“We are like rental products that are shipped to clients as needed.” These words, spoken by a 39-year-old man who barely gets by as a dispatch day laborer, appeared on The Asahi Shimbun’s lifestyle page. What business makes a man in his prime utter such a self-deprecating comment?
Goodwill Inc., a major temp agency, is set to be dissolved. The company received a summary indictment for dispatching temp workers to a client, knowing that it would then dispatch them to other firms, an illegal practice known as double dispatching.
It is also being sued by workers in a group lawsuit for questionable deductions of part of their pay. Apparently, the company’s “goodwill” stops at its name.
Day laborers who register with temp agencies as dispatch workers are sent to various work sites on a daily basis with a single cellphone message.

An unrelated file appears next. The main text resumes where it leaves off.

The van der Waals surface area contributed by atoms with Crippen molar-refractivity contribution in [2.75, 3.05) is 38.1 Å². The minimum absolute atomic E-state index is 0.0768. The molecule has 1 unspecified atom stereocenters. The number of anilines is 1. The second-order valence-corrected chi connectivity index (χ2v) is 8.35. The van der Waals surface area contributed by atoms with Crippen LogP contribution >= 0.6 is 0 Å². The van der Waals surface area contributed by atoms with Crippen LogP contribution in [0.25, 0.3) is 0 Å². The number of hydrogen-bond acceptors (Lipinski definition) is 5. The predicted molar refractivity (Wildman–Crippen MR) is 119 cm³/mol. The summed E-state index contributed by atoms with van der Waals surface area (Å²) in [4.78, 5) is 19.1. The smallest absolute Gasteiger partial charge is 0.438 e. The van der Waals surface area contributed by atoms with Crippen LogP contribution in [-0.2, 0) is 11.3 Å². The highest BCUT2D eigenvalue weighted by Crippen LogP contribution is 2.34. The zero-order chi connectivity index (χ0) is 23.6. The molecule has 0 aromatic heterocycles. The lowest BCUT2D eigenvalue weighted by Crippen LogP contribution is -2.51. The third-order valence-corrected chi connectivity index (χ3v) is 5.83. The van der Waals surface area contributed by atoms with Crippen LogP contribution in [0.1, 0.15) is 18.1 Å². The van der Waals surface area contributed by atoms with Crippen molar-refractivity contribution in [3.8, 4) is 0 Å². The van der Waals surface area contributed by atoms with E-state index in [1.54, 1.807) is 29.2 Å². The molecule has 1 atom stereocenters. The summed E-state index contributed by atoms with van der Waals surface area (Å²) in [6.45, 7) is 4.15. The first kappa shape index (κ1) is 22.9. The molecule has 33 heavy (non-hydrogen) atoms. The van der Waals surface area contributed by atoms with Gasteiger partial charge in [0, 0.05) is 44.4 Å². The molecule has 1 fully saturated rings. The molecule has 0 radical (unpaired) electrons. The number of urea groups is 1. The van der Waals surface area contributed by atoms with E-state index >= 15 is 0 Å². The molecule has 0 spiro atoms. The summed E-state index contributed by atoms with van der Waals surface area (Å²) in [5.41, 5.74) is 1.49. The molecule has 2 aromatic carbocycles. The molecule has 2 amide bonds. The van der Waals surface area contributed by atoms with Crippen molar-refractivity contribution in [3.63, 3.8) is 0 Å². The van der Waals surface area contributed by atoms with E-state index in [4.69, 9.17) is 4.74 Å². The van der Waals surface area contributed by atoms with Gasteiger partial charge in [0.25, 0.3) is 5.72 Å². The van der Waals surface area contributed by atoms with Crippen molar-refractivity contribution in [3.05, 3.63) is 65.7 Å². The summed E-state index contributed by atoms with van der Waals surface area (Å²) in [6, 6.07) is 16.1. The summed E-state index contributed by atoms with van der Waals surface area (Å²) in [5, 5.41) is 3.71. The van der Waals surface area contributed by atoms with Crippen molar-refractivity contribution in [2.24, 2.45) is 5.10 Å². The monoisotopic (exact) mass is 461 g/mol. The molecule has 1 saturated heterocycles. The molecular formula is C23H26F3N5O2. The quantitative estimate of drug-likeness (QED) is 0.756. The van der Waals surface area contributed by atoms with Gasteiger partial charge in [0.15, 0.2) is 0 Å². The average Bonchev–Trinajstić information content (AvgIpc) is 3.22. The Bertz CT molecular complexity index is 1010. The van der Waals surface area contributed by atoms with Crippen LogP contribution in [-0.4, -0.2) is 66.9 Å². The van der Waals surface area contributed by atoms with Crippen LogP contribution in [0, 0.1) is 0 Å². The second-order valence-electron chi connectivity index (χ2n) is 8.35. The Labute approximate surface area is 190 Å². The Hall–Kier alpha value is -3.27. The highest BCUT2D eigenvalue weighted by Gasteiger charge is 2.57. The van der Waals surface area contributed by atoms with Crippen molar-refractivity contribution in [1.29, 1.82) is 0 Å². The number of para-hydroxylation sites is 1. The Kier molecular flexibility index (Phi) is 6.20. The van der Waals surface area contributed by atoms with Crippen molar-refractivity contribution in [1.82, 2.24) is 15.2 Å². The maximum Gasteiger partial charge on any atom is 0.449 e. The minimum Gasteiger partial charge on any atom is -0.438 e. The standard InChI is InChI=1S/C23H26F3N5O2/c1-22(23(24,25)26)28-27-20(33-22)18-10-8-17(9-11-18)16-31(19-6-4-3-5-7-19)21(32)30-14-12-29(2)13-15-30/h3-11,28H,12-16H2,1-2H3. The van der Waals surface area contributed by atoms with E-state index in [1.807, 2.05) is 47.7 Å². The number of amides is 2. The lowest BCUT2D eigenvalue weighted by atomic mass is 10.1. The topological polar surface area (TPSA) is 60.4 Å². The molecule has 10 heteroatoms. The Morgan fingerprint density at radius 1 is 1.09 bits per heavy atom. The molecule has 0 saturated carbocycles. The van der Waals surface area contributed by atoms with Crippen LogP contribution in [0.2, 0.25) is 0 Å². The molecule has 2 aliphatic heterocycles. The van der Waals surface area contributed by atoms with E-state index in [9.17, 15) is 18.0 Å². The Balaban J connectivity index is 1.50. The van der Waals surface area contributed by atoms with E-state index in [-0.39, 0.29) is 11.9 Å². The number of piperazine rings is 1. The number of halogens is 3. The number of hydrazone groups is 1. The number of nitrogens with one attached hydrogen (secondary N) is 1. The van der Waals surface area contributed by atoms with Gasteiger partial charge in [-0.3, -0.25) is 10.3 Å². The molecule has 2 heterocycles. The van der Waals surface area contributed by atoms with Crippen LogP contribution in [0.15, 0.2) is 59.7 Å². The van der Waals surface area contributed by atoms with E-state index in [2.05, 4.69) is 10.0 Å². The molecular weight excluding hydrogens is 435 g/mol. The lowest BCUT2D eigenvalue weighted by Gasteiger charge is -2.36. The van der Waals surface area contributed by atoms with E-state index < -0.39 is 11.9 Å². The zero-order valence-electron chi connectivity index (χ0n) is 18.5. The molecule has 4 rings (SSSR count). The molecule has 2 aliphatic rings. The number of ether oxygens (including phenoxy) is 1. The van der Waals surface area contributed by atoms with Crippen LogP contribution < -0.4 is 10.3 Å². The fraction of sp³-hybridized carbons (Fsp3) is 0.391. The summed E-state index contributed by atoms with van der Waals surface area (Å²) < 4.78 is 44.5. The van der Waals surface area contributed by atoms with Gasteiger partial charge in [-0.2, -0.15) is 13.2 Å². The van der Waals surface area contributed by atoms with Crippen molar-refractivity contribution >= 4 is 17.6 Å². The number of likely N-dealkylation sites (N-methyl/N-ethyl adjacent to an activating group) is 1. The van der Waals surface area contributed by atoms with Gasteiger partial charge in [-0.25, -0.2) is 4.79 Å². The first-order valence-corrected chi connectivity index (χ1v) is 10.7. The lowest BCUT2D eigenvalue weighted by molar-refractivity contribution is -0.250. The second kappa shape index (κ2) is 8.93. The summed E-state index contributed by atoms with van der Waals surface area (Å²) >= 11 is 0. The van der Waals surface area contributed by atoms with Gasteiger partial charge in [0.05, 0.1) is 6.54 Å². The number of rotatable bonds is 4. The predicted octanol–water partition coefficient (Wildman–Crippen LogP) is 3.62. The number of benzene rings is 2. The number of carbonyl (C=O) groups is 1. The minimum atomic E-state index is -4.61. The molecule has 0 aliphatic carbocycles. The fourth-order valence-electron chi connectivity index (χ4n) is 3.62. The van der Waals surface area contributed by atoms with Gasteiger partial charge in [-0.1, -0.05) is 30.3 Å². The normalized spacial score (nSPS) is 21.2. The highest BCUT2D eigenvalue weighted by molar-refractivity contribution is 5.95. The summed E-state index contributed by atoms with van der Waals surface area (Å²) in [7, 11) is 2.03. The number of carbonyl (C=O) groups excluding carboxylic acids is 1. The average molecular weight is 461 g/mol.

The method can be likened to a workforce small-lot sale, where double dispatching is the resale of that workforce. Agencies take advantage of the vulnerability of “jobless” workers and use them as a flexible workforce they can “hire and fire” at will. They also send people to dangerous work sites without informing them of the risks.
Some individuals may see this arrangement as a way to earn pocket money on days off. But given that workers are being treated as expendable resources, it is natural for others to call for a ban on the day labor dispatch system itself. There is no way an economy supported by exploitation of the weak can continue indefinitely.